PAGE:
Of Sub-Letting and Scams

Back when I lived in Lagos I had an English friend who was married to a Nigerian-born British lady. Because of this, they interacted a lot more with the locals than the rest of us expats. We lived in a compound on a private island in accommodation that by any standards, let alone those of Nigeria, would get called luxury (lest you think we were spoiled, one of the issues that plague developing world cities is that there are generally two types of housing: total shitholes and ludicrously expensive luxury apartments).

My friends got chatting to some Nigerian neighbours and discovered that one of their income streams was sub-letting council properties in London to other Nigerians. They’d gone to the UK, got themselves a council house or flat, rented it out to somebody else, then came back to Lagos. When my friends started getting cross at this, the response of their neighbours was along the lines of:

“Why are you mad at us? Why aren’t you mad at the idiots who put this stupid system in place that allows Nigerians to get council houses and rent them out? Frankly, we can’t believe that they let us do this!”

They had a point. One of the worst aspects of the British welfare system isn’t that so many people game it, but that it does not adequately provide for many of the deserving poor either. Yet we’re always being told it’s a funding issue, rather than an organisational one.

I was reminded of this story when I read somebody on Twitter saying that in the aftermath of the Grenfell Tower fire, some poor sod is going to have to work out who was actually living there. I don’t know the mix of private and social housing in the block, but you can be sure that sub-letting of council flats was going on. Although disallowed, the practice is widespread, particularly among immigrant communities. Even identifying the dead might be difficult if the person living in a particular flat wasn’t the person whose name is one the lease. No doubt insurance claims will be affected as well, assuming they even had any.

This in turn reminded me of something else, bringing me back to Nigeria again. On the only occasion I flew from Lagos to Port Harcourt, i.e. an internal flight, I was surprised to find my boarding pass – handed to me by a Nigerian who was assigned to “look after me” – had somebody else’s name on it. Apparently middle-men buy up all the plane tickets the moment they’re issued by the airline and re-sell them at a marked-up price. That this is allowed to go on says everything you need to know about Nigeria, but it’s not just a cost issue. It occurred to me as the plane lurched and weaved its way towards Port Harcourt that if it crashed nobody would have any clue who was on it. There was no record of me being a passenger, some chap with a Yoruba name was supposed to be in my seat. People would assume he’s dead, which I’m sure would open up all sorts of opportunities for additional scams.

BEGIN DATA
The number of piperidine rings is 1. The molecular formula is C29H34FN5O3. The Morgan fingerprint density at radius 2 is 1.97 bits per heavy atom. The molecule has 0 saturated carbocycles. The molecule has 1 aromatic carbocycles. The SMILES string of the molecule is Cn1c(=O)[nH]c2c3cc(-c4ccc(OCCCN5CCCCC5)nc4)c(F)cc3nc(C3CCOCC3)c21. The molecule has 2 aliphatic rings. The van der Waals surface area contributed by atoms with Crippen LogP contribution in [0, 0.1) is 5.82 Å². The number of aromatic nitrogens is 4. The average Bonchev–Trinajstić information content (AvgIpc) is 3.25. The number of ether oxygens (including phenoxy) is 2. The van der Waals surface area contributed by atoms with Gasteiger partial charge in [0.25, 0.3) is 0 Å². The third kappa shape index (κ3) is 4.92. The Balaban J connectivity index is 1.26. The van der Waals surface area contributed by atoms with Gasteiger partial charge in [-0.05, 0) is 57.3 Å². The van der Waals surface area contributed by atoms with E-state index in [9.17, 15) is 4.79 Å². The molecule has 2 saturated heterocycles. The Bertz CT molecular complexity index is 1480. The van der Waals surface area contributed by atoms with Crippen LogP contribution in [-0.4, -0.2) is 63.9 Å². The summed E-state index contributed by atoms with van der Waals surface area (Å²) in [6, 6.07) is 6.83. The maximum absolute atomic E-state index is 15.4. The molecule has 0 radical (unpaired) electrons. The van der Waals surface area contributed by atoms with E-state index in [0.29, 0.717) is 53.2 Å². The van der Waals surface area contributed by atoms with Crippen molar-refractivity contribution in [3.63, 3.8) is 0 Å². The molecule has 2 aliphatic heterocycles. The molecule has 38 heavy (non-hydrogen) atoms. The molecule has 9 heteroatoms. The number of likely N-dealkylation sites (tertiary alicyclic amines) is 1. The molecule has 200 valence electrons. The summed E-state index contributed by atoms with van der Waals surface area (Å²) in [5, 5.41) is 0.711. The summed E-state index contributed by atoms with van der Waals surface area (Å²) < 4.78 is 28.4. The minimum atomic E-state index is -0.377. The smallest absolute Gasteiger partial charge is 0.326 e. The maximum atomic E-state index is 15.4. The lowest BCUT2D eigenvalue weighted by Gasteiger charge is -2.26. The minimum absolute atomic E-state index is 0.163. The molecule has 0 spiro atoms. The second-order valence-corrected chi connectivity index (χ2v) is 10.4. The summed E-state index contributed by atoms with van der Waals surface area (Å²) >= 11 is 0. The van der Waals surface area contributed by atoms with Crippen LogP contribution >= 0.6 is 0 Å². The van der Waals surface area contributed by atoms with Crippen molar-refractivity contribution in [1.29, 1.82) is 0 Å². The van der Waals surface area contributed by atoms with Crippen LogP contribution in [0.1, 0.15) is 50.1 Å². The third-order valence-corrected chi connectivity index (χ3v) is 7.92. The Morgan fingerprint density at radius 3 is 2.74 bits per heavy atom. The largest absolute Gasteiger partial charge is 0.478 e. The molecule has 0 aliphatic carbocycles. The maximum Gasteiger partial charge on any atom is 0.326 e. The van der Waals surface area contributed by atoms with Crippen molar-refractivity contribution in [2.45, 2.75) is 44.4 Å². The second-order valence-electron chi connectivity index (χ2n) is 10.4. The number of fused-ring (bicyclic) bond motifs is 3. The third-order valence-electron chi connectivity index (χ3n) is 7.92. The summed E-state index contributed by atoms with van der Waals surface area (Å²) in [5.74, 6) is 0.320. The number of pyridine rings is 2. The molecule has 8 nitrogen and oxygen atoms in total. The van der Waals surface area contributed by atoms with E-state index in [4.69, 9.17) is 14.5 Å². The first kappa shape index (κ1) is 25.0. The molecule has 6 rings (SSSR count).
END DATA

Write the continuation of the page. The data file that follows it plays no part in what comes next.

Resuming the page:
I’d not be at all surprised if opportunists seize on the Grenfell Tower tragedy to perpetuate various scams, either.

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18 thoughts on “Of Sub-Letting and Scams

  1. The same thought occurred to me when looking at the TV coverage.

    I lived in London briefly in the 1980s. I knew several people who lived in council flats which they had “inherited” from people who no longer lived there. So long as the rent was paid, the Council(s) never enquired as to who lived there.

  2. Sub-letting (Tenancy Fraud in the jargon of the sector) is an issue, but it’s generally less widespread than it used to be. This is down to a couple of factors: one, the sector started to get tough about it, as a result of pressure from Central government to not just run housing, but to address strategic housing shortage through better allocations policy. Tenancy Fraud became a crime in 2015, which may have helped.